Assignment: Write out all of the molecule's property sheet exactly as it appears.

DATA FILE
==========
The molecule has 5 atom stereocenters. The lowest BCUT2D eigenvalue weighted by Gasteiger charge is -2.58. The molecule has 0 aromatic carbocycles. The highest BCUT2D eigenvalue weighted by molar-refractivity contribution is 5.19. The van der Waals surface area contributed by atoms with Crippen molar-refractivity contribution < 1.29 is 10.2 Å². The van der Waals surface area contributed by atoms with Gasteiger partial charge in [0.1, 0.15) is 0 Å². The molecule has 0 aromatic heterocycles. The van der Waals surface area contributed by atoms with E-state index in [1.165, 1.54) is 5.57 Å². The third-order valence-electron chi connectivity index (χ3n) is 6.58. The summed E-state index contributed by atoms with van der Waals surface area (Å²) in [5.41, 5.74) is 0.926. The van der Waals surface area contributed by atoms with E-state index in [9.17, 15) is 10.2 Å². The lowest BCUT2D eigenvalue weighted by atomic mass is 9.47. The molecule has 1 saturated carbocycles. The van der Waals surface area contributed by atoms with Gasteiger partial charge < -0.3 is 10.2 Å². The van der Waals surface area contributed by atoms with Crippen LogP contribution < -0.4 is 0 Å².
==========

The molecule has 5 atom stereocenters. The lowest BCUT2D eigenvalue weighted by Gasteiger charge is -2.58. The molecule has 0 aromatic carbocycles. The highest BCUT2D eigenvalue weighted by molar-refractivity contribution is 5.19. The van der Waals surface area contributed by atoms with Crippen molar-refractivity contribution < 1.29 is 10.2 Å². The van der Waals surface area contributed by atoms with Gasteiger partial charge in [0.1, 0.15) is 0 Å². The molecule has 0 aromatic heterocycles. The van der Waals surface area contributed by atoms with E-state index in [1.165, 1.54) is 5.57 Å². The third-order valence-electron chi connectivity index (χ3n) is 6.58. The summed E-state index contributed by atoms with van der Waals surface area (Å²) in [5.41, 5.74) is 0.926. The van der Waals surface area contributed by atoms with E-state index in [9.17, 15) is 10.2 Å². The lowest BCUT2D eigenvalue weighted by atomic mass is 9.47. The molecule has 1 saturated carbocycles. The van der Waals surface area contributed by atoms with Gasteiger partial charge < -0.3 is 10.2 Å². The van der Waals surface area contributed by atoms with Crippen LogP contribution < -0.4 is 0 Å².